Why wine equals good times for women in middle age
Women can't buy happiness - so they buy wine instead.A new study has found women drink to reward themselves, socialise and relax.
Researchers from Flinders University found middle-aged women saw drinking alcohol as a positive part of their life.
Rebecca, one of 35 women interviewed, said "(I) just damn well enjoy it and enjoy socialising, to be honest."
Emma Miller, of the College of Medicine and Public Health, said "socialising was a frequently identified context of alcohol consumption, where alcohol enhanced relationships, celebrations or social settings".
"Many talked about a sense of deservingness around alcohol consumption in their 'middle' phase of life," Dr Miller said.
The research was designed to establish why women drink given the high link between alcohol intake and breast cancer rates.
One in seven women will develop breast cancer and the World Health Organisation says 22 per cent of cases are linked to alcohol.
Dr Miller found women don't pay much heed to the risks, and felt "a sense of control and confidence in their ability to manage and monitor" their intake.
Some avoided alcohol if they were counting calories, while others had alcohol-free days or rules such as no drinking alone. Others saw alcohol as their "one vice".
However, some said they used alcohol to manage unhappiness, with drinking providing "happiness in the form of relief, rather than in the direct production of happiness itself".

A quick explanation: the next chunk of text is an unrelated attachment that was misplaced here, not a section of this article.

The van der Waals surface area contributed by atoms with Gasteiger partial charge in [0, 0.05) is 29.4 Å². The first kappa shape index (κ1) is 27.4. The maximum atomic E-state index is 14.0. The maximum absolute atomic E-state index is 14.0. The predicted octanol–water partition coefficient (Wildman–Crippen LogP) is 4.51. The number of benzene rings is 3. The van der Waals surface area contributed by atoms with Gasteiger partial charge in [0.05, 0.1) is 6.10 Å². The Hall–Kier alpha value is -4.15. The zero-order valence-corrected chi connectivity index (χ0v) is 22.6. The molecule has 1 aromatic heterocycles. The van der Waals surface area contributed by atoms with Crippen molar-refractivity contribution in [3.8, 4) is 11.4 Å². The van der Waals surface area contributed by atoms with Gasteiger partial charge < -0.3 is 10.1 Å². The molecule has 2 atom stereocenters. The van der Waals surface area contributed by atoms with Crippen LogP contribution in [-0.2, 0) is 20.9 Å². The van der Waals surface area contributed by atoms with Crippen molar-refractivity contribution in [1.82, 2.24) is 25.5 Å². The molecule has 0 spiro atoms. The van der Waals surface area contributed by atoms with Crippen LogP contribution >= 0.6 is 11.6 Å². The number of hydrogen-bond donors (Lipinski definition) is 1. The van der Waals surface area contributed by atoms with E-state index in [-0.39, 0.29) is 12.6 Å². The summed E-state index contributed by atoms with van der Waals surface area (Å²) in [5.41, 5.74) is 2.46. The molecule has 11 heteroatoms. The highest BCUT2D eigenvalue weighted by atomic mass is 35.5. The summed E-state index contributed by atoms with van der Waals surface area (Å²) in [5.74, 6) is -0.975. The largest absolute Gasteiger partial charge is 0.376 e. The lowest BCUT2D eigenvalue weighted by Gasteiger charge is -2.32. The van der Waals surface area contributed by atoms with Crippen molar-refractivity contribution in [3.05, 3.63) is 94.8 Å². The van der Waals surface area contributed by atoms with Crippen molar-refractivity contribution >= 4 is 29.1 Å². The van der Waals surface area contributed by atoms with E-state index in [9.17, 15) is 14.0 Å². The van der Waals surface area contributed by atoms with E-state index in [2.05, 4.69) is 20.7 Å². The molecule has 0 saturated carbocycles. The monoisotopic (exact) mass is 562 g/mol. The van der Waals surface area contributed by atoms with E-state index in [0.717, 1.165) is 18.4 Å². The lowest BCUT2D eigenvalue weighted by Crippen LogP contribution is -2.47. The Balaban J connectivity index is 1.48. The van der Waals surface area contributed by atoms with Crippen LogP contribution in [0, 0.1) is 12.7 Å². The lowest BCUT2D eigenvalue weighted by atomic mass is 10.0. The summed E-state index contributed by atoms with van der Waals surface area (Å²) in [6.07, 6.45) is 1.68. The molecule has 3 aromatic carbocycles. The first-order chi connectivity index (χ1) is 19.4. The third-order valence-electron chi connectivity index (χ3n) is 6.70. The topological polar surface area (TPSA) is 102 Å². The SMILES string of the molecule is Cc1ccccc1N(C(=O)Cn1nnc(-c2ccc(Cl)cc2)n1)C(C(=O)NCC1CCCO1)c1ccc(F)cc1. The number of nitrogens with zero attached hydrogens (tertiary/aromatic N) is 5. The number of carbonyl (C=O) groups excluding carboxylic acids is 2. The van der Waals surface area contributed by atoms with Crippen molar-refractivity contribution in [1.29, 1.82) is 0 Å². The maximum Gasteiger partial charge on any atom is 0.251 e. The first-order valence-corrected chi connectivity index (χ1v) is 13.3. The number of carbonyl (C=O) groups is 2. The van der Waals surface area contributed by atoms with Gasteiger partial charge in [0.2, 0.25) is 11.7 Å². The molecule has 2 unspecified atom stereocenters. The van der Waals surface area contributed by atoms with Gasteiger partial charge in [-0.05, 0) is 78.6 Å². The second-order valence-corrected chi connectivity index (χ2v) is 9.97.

Dr Miller said the happiness many women derived from moderate drinking needed to be considered in public campaigns. Focusing solely on the health risks of alcohol consumption would have little impact if the campaign didn't acknowledge the pleasure it brings many of its drinkers, she said.
Twenty-seven of the women interviewed were mothers. Spotswood mother of two Lauren Oliver founded Mums Who Wine, an organisation focused on connecting mothers around Australia.
"It's not the glass of wine - or mineral water - but what this represents that's significant," she said. "Mums are not desperate for a drink, but desperate for connection during a time in which many are at a very lonely and isolating stage of their life.
"Bringing mums together for this purpose can be a positive and empowering experience and can help build a sense of community."
The organisation, which includes 7500 mums across Australia, has raised more than $30,000 for PANDA, Perinatal Anxiety and Depression Australia.
Flinders University researchers are keen to hear from other women aged 35 to 54 years via a survey available at tinyurlcom/savingtheworldoneboobatatime